The New Coney Island - Brooklyn's Times Square by the Sea

Tuesday, November 18, 2014

Oceanview Ave - Brighton Beach

NY Yimby excerpt -

The days of the bungalows and wood-frame houses of Brighton Beach, in the blocks above the elevated line near the end of Brooklyn, are numbered. The neighborhood has the distinction of being one of only a handful of areas in New York City where the Department of City Planning still allows wholesale redevelopment of single-family homes, and as New York’s recovery takes hold in the outer reaches of the outer boroughs, builders are returning to Brighton Beach.

Over the weekend, a permit application was filed for a new five-story apartment building at 424 Oceanview Avenue, typical of new construction happening throughout Brighton Beach. The developer is combining two lots, with demolition permits filed last month for the two old wood-fame houses. (The filing is the second attempt at a building on the site, with a similar but slightly different permit application filed in 2010.)

The new building’s 16 units will be spread over 12,000 square feet of residential space, for an average apartment size of 750 square feet. The project will triple or quadruple the density of the old structures, bringing new supply to one of New York City’s most affordable growing neighborhoods. Even modest apartments in Brighton Beach are often built as condos, with new construction from the last cycle now generally selling in the $400s per square foot.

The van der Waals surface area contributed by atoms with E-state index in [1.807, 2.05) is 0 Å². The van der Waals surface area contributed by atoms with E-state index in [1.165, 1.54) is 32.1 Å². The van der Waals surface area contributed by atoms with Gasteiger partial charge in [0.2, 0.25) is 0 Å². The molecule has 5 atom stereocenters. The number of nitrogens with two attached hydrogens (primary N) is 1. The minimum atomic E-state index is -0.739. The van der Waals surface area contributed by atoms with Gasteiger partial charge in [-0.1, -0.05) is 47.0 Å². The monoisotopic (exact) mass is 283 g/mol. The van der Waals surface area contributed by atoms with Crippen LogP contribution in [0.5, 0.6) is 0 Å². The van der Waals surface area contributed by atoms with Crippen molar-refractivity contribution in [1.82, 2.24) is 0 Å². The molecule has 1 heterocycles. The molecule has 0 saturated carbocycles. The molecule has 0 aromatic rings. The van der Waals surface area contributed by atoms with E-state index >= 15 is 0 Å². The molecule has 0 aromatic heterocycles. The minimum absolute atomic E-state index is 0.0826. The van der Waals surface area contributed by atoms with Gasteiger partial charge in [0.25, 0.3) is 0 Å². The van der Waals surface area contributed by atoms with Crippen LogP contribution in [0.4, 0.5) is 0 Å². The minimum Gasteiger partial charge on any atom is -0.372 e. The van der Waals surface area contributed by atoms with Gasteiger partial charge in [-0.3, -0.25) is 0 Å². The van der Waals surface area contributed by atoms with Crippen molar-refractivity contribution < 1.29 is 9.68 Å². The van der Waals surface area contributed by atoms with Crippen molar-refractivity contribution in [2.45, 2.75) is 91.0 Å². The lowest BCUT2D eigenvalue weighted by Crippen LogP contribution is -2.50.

But despite the area’s production of a very rare commodity in New York – reasonably priced new market-rate housing – there were certain factions that were not pleased with the growth. In 2009, the Department of City Planning and the local community board – led, apparently, by some of the area’s dwindling population of American-born residents – initiated a process to rezone the neighborhood to restrict redevelopment of the bungalows and wood-frame houses.

Luckily, in a rare example of pro-growth immigrants successfully fending off a land use challenge from anti-development old timers, the Russian business community got the community board and Department of City Planning to back down on the rezoning. The blanket R6 designation remains today, allowing for fairly generous tenement-scale density, without height limits to constrain those who want to build thinner towers.

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